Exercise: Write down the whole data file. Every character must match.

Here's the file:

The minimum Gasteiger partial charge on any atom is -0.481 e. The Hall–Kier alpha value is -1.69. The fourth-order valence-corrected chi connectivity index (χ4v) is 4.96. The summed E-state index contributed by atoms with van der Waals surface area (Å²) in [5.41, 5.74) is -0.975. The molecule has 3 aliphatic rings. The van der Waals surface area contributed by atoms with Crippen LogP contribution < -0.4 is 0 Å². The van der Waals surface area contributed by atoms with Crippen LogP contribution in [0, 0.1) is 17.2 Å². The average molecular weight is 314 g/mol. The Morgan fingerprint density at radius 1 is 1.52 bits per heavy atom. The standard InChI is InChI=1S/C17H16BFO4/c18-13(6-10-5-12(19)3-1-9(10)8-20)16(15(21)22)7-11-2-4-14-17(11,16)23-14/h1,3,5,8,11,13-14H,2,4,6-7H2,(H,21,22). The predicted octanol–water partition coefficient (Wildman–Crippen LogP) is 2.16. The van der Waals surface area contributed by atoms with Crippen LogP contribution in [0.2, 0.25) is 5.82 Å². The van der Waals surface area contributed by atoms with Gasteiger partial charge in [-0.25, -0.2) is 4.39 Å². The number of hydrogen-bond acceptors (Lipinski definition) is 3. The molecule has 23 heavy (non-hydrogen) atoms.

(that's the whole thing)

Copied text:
The minimum Gasteiger partial charge on any atom is -0.481 e. The Hall–Kier alpha value is -1.69. The fourth-order valence-corrected chi connectivity index (χ4v) is 4.96. The summed E-state index contributed by atoms with van der Waals surface area (Å²) in [5.41, 5.74) is -0.975. The molecule has 3 aliphatic rings. The van der Waals surface area contributed by atoms with Crippen LogP contribution < -0.4 is 0 Å². The van der Waals surface area contributed by atoms with Crippen LogP contribution in [0, 0.1) is 17.2 Å². The average molecular weight is 314 g/mol. The Morgan fingerprint density at radius 1 is 1.52 bits per heavy atom. The standard InChI is InChI=1S/C17H16BFO4/c18-13(6-10-5-12(19)3-1-9(10)8-20)16(15(21)22)7-11-2-4-14-17(11,16)23-14/h1,3,5,8,11,13-14H,2,4,6-7H2,(H,21,22). The predicted octanol–water partition coefficient (Wildman–Crippen LogP) is 2.16. The van der Waals surface area contributed by atoms with Crippen LogP contribution in [0.2, 0.25) is 5.82 Å². The van der Waals surface area contributed by atoms with Gasteiger partial charge in [-0.25, -0.2) is 4.39 Å². The number of hydrogen-bond acceptors (Lipinski definition) is 3. The molecule has 23 heavy (non-hydrogen) atoms.